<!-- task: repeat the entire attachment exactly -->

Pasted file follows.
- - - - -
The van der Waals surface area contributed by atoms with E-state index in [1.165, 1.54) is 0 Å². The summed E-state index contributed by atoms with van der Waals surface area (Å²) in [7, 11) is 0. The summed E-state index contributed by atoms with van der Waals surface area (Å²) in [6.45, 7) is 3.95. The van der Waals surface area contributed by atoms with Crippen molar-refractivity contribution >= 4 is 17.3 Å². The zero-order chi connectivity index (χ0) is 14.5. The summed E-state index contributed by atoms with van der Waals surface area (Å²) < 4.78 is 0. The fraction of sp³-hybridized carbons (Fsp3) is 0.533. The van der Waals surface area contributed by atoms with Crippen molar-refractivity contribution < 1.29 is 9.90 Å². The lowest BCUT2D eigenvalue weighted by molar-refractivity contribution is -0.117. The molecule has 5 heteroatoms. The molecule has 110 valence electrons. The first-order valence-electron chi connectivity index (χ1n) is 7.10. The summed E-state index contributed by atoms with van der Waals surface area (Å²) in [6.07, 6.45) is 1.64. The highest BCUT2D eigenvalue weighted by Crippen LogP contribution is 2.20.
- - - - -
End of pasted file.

The van der Waals surface area contributed by atoms with E-state index in [1.165, 1.54) is 0 Å². The summed E-state index contributed by atoms with van der Waals surface area (Å²) in [7, 11) is 0. The summed E-state index contributed by atoms with van der Waals surface area (Å²) in [6.45, 7) is 3.95. The van der Waals surface area contributed by atoms with Crippen molar-refractivity contribution >= 4 is 17.3 Å². The zero-order chi connectivity index (χ0) is 14.5. The summed E-state index contributed by atoms with van der Waals surface area (Å²) < 4.78 is 0. The fraction of sp³-hybridized carbons (Fsp3) is 0.533. The van der Waals surface area contributed by atoms with Crippen molar-refractivity contribution < 1.29 is 9.90 Å². The lowest BCUT2D eigenvalue weighted by molar-refractivity contribution is -0.117. The molecule has 5 heteroatoms. The molecule has 110 valence electrons. The first-order valence-electron chi connectivity index (χ1n) is 7.10. The summed E-state index contributed by atoms with van der Waals surface area (Å²) in [6.07, 6.45) is 1.64. The highest BCUT2D eigenvalue weighted by Crippen LogP contribution is 2.20.